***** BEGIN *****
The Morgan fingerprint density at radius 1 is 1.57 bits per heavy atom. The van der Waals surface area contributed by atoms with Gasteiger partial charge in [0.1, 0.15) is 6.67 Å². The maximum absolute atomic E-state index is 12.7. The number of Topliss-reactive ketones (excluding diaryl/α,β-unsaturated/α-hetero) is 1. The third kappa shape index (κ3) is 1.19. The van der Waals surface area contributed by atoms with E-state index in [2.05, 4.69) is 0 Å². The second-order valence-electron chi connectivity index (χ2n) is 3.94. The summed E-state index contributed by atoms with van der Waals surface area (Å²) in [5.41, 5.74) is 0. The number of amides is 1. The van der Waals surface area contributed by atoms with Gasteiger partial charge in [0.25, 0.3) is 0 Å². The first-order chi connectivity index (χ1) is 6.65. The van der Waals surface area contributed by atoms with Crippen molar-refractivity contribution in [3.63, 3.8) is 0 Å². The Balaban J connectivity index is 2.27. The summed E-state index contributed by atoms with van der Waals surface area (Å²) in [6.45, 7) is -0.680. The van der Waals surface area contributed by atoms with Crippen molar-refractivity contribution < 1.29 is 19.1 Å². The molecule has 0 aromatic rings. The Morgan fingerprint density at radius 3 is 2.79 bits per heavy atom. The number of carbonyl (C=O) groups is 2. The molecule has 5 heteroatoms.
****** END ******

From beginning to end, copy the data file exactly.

The Morgan fingerprint density at radius 1 is 1.57 bits per heavy atom. The van der Waals surface area contributed by atoms with Gasteiger partial charge in [0.1, 0.15) is 6.67 Å². The maximum absolute atomic E-state index is 12.7. The number of Topliss-reactive ketones (excluding diaryl/α,β-unsaturated/α-hetero) is 1. The third kappa shape index (κ3) is 1.19. The van der Waals surface area contributed by atoms with E-state index in [2.05, 4.69) is 0 Å². The second-order valence-electron chi connectivity index (χ2n) is 3.94. The summed E-state index contributed by atoms with van der Waals surface area (Å²) in [5.41, 5.74) is 0. The number of amides is 1. The van der Waals surface area contributed by atoms with Gasteiger partial charge in [0.25, 0.3) is 0 Å². The first-order chi connectivity index (χ1) is 6.65. The van der Waals surface area contributed by atoms with Crippen molar-refractivity contribution in [3.63, 3.8) is 0 Å². The Balaban J connectivity index is 2.27. The summed E-state index contributed by atoms with van der Waals surface area (Å²) in [6.45, 7) is -0.680. The van der Waals surface area contributed by atoms with Crippen molar-refractivity contribution < 1.29 is 19.1 Å². The molecule has 0 aromatic rings. The Morgan fingerprint density at radius 3 is 2.79 bits per heavy atom. The number of carbonyl (C=O) groups is 2. The molecule has 5 heteroatoms.